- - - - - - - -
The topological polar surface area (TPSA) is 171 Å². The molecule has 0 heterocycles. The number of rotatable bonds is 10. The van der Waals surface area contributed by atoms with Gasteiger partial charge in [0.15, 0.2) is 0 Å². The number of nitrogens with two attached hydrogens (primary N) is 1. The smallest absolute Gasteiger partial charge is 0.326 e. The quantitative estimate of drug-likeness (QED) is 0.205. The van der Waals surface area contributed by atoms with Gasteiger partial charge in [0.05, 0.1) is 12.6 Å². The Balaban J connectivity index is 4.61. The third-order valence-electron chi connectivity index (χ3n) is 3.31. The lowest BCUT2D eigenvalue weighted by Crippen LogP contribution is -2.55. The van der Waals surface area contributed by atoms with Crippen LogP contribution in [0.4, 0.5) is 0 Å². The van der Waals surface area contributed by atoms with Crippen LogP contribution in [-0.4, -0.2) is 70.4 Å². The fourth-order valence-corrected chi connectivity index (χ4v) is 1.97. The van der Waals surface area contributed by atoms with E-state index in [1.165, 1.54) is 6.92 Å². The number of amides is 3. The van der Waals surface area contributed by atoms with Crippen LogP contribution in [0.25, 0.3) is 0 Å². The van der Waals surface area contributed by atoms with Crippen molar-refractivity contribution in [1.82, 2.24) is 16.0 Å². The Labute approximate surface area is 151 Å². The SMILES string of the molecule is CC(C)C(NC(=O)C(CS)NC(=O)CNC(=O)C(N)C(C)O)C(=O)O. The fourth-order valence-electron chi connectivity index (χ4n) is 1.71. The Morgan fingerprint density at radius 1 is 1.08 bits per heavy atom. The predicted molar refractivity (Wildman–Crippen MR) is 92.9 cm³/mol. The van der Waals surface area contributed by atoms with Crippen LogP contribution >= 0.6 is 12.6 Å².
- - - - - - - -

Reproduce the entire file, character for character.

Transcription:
The topological polar surface area (TPSA) is 171 Å². The molecule has 0 heterocycles. The number of rotatable bonds is 10. The van der Waals surface area contributed by atoms with Gasteiger partial charge in [0.15, 0.2) is 0 Å². The number of nitrogens with two attached hydrogens (primary N) is 1. The smallest absolute Gasteiger partial charge is 0.326 e. The quantitative estimate of drug-likeness (QED) is 0.205. The van der Waals surface area contributed by atoms with Gasteiger partial charge in [0.05, 0.1) is 12.6 Å². The Balaban J connectivity index is 4.61. The third-order valence-electron chi connectivity index (χ3n) is 3.31. The lowest BCUT2D eigenvalue weighted by Crippen LogP contribution is -2.55. The van der Waals surface area contributed by atoms with Crippen LogP contribution in [0.4, 0.5) is 0 Å². The van der Waals surface area contributed by atoms with Crippen LogP contribution in [-0.4, -0.2) is 70.4 Å². The fourth-order valence-corrected chi connectivity index (χ4v) is 1.97. The van der Waals surface area contributed by atoms with E-state index in [1.165, 1.54) is 6.92 Å². The number of amides is 3. The van der Waals surface area contributed by atoms with Crippen LogP contribution in [0.25, 0.3) is 0 Å². The van der Waals surface area contributed by atoms with Crippen molar-refractivity contribution in [1.82, 2.24) is 16.0 Å². The Labute approximate surface area is 151 Å². The SMILES string of the molecule is CC(C)C(NC(=O)C(CS)NC(=O)CNC(=O)C(N)C(C)O)C(=O)O. The fourth-order valence-electron chi connectivity index (χ4n) is 1.71. The Morgan fingerprint density at radius 1 is 1.08 bits per heavy atom. The predicted molar refractivity (Wildman–Crippen MR) is 92.9 cm³/mol. The van der Waals surface area contributed by atoms with Crippen LogP contribution >= 0.6 is 12.6 Å².